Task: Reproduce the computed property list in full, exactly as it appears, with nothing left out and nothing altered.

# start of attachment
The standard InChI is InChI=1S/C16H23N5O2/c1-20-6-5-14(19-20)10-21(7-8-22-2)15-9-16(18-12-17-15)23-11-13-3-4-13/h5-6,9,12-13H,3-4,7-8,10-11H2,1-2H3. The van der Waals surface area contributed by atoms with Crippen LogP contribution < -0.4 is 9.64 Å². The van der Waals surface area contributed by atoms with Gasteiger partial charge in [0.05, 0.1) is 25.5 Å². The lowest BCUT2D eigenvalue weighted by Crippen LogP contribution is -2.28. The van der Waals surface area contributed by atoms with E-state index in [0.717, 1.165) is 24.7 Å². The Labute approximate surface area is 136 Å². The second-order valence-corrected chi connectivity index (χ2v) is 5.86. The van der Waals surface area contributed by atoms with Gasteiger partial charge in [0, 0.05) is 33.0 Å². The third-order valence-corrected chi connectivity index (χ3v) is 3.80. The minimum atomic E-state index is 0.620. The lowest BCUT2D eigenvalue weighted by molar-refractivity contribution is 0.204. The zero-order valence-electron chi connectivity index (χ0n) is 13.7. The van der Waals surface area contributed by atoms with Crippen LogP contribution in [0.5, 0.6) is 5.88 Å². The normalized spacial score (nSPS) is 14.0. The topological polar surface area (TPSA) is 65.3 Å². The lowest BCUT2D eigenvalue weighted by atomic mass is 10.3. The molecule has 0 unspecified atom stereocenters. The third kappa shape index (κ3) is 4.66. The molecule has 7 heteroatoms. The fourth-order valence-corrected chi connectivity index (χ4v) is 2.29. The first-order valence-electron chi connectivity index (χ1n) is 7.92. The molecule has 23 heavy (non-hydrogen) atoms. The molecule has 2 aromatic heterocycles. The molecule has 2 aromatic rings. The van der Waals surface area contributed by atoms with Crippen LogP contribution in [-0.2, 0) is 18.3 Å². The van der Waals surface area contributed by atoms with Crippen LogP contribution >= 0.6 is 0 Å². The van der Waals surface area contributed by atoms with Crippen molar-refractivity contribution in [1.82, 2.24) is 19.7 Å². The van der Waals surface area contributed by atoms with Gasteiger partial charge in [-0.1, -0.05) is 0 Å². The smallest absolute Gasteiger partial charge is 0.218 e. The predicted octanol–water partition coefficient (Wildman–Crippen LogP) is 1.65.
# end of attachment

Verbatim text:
The standard InChI is InChI=1S/C16H23N5O2/c1-20-6-5-14(19-20)10-21(7-8-22-2)15-9-16(18-12-17-15)23-11-13-3-4-13/h5-6,9,12-13H,3-4,7-8,10-11H2,1-2H3. The van der Waals surface area contributed by atoms with Crippen LogP contribution < -0.4 is 9.64 Å². The van der Waals surface area contributed by atoms with Gasteiger partial charge in [0.05, 0.1) is 25.5 Å². The lowest BCUT2D eigenvalue weighted by Crippen LogP contribution is -2.28. The van der Waals surface area contributed by atoms with E-state index in [0.717, 1.165) is 24.7 Å². The Labute approximate surface area is 136 Å². The second-order valence-corrected chi connectivity index (χ2v) is 5.86. The van der Waals surface area contributed by atoms with Gasteiger partial charge in [0, 0.05) is 33.0 Å². The third-order valence-corrected chi connectivity index (χ3v) is 3.80. The minimum atomic E-state index is 0.620. The lowest BCUT2D eigenvalue weighted by molar-refractivity contribution is 0.204. The zero-order valence-electron chi connectivity index (χ0n) is 13.7. The van der Waals surface area contributed by atoms with Crippen LogP contribution in [0.5, 0.6) is 5.88 Å². The normalized spacial score (nSPS) is 14.0. The topological polar surface area (TPSA) is 65.3 Å². The lowest BCUT2D eigenvalue weighted by atomic mass is 10.3. The molecule has 0 unspecified atom stereocenters. The third kappa shape index (κ3) is 4.66. The molecule has 7 heteroatoms. The fourth-order valence-corrected chi connectivity index (χ4v) is 2.29. The first-order valence-electron chi connectivity index (χ1n) is 7.92. The molecule has 23 heavy (non-hydrogen) atoms. The molecule has 2 aromatic heterocycles. The molecule has 2 aromatic rings. The van der Waals surface area contributed by atoms with Crippen LogP contribution in [-0.2, 0) is 18.3 Å². The van der Waals surface area contributed by atoms with Crippen LogP contribution >= 0.6 is 0 Å². The van der Waals surface area contributed by atoms with Crippen molar-refractivity contribution in [1.82, 2.24) is 19.7 Å². The van der Waals surface area contributed by atoms with Gasteiger partial charge in [-0.1, -0.05) is 0 Å². The smallest absolute Gasteiger partial charge is 0.218 e. The predicted octanol–water partition coefficient (Wildman–Crippen LogP) is 1.65.